The aging process is an important phase when it comes to our emotional development, with the aim of slowly preparing us for the dying process. Just like any other phase in life, it has nothing to do with free will. Whether we will age or not has nothing to with personal choice. It is only a question of whether we are going to go through this phase consciously or not. The more we resist it, the more painfulit is going to be, and the lower the quality of our life will get.
That is why it would be a good idea to learn how to consciously move through the aging process, i.e.how not to resist it. As in all other developmental phases, the key is not to fight against what’s going on – to accept it all. This applies to:
-All physical sensations which old age brings: at this age we start to perceive our physical body in a new way. We start to feel sensations in our body we haven’t felt before. This might surprise us in the same way we were surprised in adolescence with some phenomena not familiar to us until then. However, unlike adolescence, when everything seemed new and interesting, in old age we slowly begin to notice these physical phenomena. We call them painful, uncomfortable, disease. We have turned old age into physical disease because we refuse to accept its true nature.
-All mental processes accompanied by old age: we begin to think about some things which we never thought about before, and we start seeing some things in a completely new way.This may seem strange to us because we had already formed a view of the world which is now changing fundamentally. The thought process itself changes. It might be difficult to connect certain ideas in our minds, difficult to recall certain information, express our thoughts and feelings in a way that is understandable to others. In other words, mental processes become a challenge in a whole new way. We could view this as something exciting if we didn’t associate it immediately with senility or dementia. We have turned old age into a mental illness because we refuse to accept its true nature.
-All emotional processes, feelings, and psychological contents caused by old age. We can even begin to slowly say goodbye to the world, just as we embraced it with curiosity and hope in adolescence. We can even start dreaming “strange and bizarre dreams”, experience emotions which are new and unfamiliar to us. We could see this as something exciting if we didn’t label it immediately as involuntary melancholy, or, generally, as something negative. We have turned old age into an emotional illness because we refuse to accept its true nature.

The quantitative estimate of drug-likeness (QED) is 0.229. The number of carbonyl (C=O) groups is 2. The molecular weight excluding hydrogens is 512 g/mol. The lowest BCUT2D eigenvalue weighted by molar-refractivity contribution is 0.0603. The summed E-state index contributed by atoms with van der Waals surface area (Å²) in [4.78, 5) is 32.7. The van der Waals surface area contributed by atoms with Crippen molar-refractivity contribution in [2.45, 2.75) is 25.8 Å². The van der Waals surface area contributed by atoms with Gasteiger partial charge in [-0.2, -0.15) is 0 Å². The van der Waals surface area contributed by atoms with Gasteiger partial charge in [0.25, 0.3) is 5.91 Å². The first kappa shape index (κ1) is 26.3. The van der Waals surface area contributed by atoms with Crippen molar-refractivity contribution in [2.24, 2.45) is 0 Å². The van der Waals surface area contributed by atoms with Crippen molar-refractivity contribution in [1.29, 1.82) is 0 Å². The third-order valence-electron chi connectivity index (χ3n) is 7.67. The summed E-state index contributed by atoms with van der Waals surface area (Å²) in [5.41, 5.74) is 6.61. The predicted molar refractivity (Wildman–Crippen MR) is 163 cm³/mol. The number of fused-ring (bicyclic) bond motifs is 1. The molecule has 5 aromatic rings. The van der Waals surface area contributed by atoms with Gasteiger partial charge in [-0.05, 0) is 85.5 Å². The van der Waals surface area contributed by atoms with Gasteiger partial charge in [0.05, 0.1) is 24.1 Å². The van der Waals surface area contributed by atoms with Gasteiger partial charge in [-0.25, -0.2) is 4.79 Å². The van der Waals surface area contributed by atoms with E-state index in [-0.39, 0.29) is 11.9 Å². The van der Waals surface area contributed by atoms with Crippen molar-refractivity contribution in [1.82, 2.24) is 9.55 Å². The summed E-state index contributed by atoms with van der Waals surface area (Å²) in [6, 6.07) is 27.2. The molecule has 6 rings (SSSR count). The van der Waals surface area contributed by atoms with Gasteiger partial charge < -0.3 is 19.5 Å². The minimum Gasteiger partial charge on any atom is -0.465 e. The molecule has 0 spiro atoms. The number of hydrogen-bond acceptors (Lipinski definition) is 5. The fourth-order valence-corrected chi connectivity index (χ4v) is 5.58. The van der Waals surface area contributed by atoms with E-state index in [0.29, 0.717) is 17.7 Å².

This is just one side of the story: refusing to age because we are refusing to accept what old age leads to – dying.
There is another side of the story. Old people tend to exhibit ambivalence towards death. On the one hand, they refuse to die, and on the other, they look at it as the “natural way to end a life”. Which is, in a way, similar to the dilemma young people face –to be or not to be in love. Young adults have the desire to extend all those strong feelings and romance, but they also have the desire to “grow up and become a mature person” in a psychological way, by not falling in love again. In the same way authentic growing up and maturation can not be accomplished if weskip the whole process of falling in love, it can only be accomplished by falling in and out of love and getting disappointed, therefore, we can also say that authentic death can not be accomplished by skipping old age and dying, it can only be accomplished by consciously going through all of these phases and experiencing all that these phases bring. In the same way that the attempt to “grow up and become a mature person” is linked to the attempt to avoid all the suffering that comes with falling in and out of love, we see that behind the attempts to “have one’s life come to its natural end” there is an avoiding of all the physical, mental, and emotional states which are a part of aging and dying, which we consider inappropriate, and therefore view as suffering.
Therefore, authentic death can only be achieved if we completely embrace aging and dying, along with all the things that accompany these processes.

Danijela Stojanović, clinical psychologist and therapist